Rota-DentThe Rota-Dent project was started by Ken Austin in the 1966-1967 Rotary year. While he was visiting a dental dealer in Portland, someone recognized Ken’s Rotary pin. This person had some old dental equipment that he wanted to donate and thought a service club like Rotary would be able to make good use of it. Ken thought it would be a good idea to repair the old equipment and send it to a country like South Africa where it could be used. However, while discussing this idea with other Rotarians he quickly realized that once in a foreign country, dentists would not be able to get parts for ongoing repair of the old equipment. Fortunately, Ken had products he could not sell such as samples and returns. Since these pieces were newer they could be donated and used for years to come. Once the company ran out of these items a new portable unit was designed. Known as the Rota-Cart, these units were air-operated, had a self contained water supply, and could receive waste. 

Pat Ridenour supervises Rotadent BuildThey were sent throughout the world and helped make the Newberg Rotary Club unique. The program has been featured in The Rotarian and clubs and communities all over the world still use the dental units. The program has expanded to also include a portable chair, known as the Tota-Chair, that was also designed by Ken.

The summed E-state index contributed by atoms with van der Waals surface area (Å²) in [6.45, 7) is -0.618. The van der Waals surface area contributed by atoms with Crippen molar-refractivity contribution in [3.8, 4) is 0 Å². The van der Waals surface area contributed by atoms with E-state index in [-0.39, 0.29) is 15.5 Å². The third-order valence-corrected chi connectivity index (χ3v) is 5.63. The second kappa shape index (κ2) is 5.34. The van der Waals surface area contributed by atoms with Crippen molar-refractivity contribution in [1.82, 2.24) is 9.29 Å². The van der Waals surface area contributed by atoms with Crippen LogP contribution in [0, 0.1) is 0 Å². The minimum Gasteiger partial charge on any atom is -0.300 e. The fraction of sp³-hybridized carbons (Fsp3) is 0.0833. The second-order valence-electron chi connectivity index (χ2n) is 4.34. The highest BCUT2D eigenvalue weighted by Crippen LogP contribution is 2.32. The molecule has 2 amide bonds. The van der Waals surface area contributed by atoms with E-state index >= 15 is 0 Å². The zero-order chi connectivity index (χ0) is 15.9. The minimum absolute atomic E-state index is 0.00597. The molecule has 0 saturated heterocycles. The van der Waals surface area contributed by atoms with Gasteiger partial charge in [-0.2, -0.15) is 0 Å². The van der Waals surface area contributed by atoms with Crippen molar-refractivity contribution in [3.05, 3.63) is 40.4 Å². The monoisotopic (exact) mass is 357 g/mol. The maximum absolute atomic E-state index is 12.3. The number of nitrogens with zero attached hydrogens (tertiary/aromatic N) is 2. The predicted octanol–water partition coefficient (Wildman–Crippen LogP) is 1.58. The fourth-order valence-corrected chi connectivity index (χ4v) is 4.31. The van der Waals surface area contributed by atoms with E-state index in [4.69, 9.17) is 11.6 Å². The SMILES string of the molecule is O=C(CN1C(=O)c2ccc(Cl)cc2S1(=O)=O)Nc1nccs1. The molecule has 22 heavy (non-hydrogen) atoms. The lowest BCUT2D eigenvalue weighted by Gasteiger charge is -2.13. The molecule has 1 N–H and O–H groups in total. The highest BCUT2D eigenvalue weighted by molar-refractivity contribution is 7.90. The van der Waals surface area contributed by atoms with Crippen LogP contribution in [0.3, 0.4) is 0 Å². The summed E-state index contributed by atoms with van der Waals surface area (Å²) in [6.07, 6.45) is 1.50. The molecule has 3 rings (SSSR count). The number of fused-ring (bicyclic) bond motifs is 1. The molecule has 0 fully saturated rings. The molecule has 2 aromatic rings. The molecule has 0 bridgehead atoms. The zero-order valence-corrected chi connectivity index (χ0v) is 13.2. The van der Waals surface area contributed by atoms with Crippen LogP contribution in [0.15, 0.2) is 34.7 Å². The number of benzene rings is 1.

The mission statement of this program explains that the goal is to provide dental equipment to other Rotary and service clubs throughout the world so that people who would not receive dental care are able to receive this important health care. The fulfillment of this statement can clearly be seen in countries like Guatemala where Newberg Rotary’s continued efforts have helped improve the dental health of the people there.
Earl Sandager works on Rotadent UnitNot only has this program been a wonderful benefit to communities throughout the world, but it has also been helpful for building a sense of community within the Newberg Club. When the program really started picking up, A-dec would host assembly parties for the club. Rotarians and their families would be able to help construct dental units which were then sold. For every ten units that were sold, the club was able to donate one at no cost. These assembly parties were eventually discontinued but proved to be a great opportunity for fellowship while they lasted.
New light weight and portable dental chair
Earl Sandager and George Alexander build Rotadent